This makes the job of the Surf Rescue Technician (lifeguard) on duty who is responsible to monitor and enforce all activities on the beach as well as in the water much more challenging. To some it appears as a game, to see if they can conceal their illegal activity from the beach patrol while the SRT attempts to perform their job and enforce all of Ocean City laws and ordinances. The result is that your SRT has to divide their responsibilities between protecting people in the water and pleading with “adults” to follow the rules.

The beach patrol and your SRT work very hard to enforce the laws and ordinances of the Town of Ocean City. But we need your help. Please do your part and obey the laws and listen to the SRT and keep the alcohol off the beach. Violation of these laws is a criminal offense and may lead to arrest and will absolutely require another trip to Ocean City, but this time for a court date.

We hope you will have a wonderful time on your vacation in Ocean City, but we also want you to remember to drink when and where it is safe and legal to do so. And always remember “Keep your feet in the sand until the lifeguard’s in the stand!”

Planning to Drink? Ride the Bus

If you’re going to drink, don’t swim, and take a bus or cab to get home safe. The Ocean City Beach Bus runs from 6 a.m. to 3 a.m. daily all summer long, with stops every 15 minutes. An all-day pass costs $3 and exact change is necessary.

Plus, riders can now track buses using the new locator app. Click here to download and for more information.

Along with not driving, don’t walk either! Wait for the bus. Since 2018, Ocean City has had a median fence 2.7 miles long, between 40th and 62nd Streets. The fence has helped to reduce pedestrian and vehicle collisions, as well as jaywalking, which can be especially dangerous when someone is under the influence.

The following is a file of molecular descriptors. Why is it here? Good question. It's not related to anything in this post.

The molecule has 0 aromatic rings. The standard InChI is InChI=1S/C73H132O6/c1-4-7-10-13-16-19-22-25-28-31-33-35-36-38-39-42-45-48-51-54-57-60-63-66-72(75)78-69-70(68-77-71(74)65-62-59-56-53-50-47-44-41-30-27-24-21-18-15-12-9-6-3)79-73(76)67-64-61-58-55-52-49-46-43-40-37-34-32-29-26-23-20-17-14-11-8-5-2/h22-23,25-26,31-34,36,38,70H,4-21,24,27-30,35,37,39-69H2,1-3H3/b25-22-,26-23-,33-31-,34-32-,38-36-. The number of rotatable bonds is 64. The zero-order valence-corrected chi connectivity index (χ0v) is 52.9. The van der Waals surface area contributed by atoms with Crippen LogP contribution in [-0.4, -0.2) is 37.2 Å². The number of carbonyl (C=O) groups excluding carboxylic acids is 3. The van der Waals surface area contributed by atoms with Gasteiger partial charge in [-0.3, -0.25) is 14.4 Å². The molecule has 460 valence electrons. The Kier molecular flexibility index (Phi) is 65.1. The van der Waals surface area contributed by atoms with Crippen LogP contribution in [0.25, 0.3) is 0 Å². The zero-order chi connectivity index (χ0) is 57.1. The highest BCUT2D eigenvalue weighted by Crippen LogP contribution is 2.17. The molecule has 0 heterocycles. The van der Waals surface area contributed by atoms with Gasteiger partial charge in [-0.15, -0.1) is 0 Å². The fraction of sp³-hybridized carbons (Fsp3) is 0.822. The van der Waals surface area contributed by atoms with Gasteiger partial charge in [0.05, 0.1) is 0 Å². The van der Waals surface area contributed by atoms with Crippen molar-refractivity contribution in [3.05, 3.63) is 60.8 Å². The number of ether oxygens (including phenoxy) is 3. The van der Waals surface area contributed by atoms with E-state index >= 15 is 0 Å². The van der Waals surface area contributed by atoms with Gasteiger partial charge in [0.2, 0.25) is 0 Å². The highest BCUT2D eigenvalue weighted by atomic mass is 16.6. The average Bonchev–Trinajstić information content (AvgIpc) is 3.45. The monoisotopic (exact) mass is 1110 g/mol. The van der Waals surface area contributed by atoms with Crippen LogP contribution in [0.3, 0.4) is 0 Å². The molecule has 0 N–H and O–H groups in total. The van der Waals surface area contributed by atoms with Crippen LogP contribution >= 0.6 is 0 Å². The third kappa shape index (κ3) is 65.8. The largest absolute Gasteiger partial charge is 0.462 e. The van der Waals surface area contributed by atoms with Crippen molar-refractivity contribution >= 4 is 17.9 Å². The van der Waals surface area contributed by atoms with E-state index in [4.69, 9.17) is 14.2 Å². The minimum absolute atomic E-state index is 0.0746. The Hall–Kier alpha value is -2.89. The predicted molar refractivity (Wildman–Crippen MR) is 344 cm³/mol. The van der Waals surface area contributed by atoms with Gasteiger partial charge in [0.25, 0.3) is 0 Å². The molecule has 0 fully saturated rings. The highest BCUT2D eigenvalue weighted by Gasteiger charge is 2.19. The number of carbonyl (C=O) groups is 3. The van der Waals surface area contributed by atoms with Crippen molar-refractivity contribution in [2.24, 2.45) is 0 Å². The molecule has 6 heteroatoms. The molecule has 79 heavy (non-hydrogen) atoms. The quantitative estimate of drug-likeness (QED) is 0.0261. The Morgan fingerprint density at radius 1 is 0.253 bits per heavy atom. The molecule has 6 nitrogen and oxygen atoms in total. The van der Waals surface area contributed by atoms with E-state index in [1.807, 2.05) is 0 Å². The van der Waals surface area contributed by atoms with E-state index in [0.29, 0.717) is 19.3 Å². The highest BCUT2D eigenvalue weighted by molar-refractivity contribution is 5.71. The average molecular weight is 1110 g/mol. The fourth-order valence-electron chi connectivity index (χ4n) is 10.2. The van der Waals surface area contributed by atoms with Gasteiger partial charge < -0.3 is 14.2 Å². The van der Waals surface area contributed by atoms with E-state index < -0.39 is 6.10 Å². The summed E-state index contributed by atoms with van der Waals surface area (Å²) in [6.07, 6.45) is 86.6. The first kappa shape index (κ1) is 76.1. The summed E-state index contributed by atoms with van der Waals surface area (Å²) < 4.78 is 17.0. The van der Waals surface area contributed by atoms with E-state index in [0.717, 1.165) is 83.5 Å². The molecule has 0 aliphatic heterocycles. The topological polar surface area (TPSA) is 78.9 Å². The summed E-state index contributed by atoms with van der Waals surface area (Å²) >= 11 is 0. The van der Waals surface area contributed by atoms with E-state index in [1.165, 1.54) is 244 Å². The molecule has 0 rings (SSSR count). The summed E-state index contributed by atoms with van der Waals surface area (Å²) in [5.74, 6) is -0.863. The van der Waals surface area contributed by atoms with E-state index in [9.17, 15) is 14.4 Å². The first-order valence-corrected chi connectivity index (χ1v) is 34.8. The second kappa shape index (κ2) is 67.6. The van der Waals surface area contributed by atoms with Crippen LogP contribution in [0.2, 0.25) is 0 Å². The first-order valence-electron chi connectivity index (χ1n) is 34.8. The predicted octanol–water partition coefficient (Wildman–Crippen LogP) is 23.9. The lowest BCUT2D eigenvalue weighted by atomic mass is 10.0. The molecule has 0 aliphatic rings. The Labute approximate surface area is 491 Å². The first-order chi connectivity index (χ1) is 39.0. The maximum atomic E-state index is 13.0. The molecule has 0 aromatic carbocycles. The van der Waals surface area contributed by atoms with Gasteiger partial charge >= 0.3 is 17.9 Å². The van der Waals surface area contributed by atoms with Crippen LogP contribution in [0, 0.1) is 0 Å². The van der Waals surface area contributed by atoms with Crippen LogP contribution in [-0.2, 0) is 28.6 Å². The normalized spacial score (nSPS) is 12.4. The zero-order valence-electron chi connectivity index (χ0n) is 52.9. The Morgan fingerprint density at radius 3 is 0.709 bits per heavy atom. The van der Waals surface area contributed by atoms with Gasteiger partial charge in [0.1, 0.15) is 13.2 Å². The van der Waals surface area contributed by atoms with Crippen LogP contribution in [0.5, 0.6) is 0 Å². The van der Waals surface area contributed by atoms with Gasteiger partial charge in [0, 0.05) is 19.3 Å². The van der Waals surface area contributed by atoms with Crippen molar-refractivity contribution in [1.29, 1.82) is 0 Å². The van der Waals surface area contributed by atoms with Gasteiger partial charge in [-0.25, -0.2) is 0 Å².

Reminders from OCPD

Think Before You Drink: Alcohol in Ocean City - (2)

  • The Ocean City Police Department enforces a strict zero-tolerance policy for underage drinking. Underage drinking and intoxication often lead to unintended consequences such as becoming a victim of a crime or violating additional laws. The Ocean City Police Department also proactively enforces drug laws. During the month of June and throughout the entire year, detectives in plain clothes conduct undercover buy-bust operations throughout the town to prevent the sale and purchase of drugs in Ocean City.
  • The Ocean City Police Department participates in the R.A.A.M program. R.A.A.M. stands for Reducing Alcohol Availability to Minors. This initiative is designed to address underage drinking. An essential component of the R.A.A.M program is the great partnership that has been formed with the Ocean City Business Community. Without their help, this program would not be successful. This enforcement takes place at area bars, restaurants, and alcohol retailers throughout the resort. The purpose of this operation is to ensure that employees of businesses that provide alcohol are making a concerted effort to avoid selling to individuals under the age of 21. Personnel under the age of 21, accompanied by plainclothes law enforcement officers, will be visiting bars, restaurants, and alcohol retailers attempting to purchase alcoholic beverages.
  • The Ocean City Police Department would like to remind all business owners that serving alcohol to underage citizens is not only illegal but can have a detrimental impact on their business and the underage individual involved. The OCPD encourages everyone to obey all alcohol regulations to ensure a safer resort town.

Data regarding alcohol citations is not yet available for 2022, but the OCPD reported 1,008 citations in 2019, slightly higher than 757 in 2020 and 870 in 2021.

Fake IDs

While police officers and local businessmen have sought to catch people using fake IDs for years in bars and restaurants, the town is now cracking down in a major way. Numerous restaurants have adopted the BiSU ID scanner, allowing them to judge the legitimacy of an ID instantly.

Using false identification is a criminal offense that can result in a fine and/or loss of license.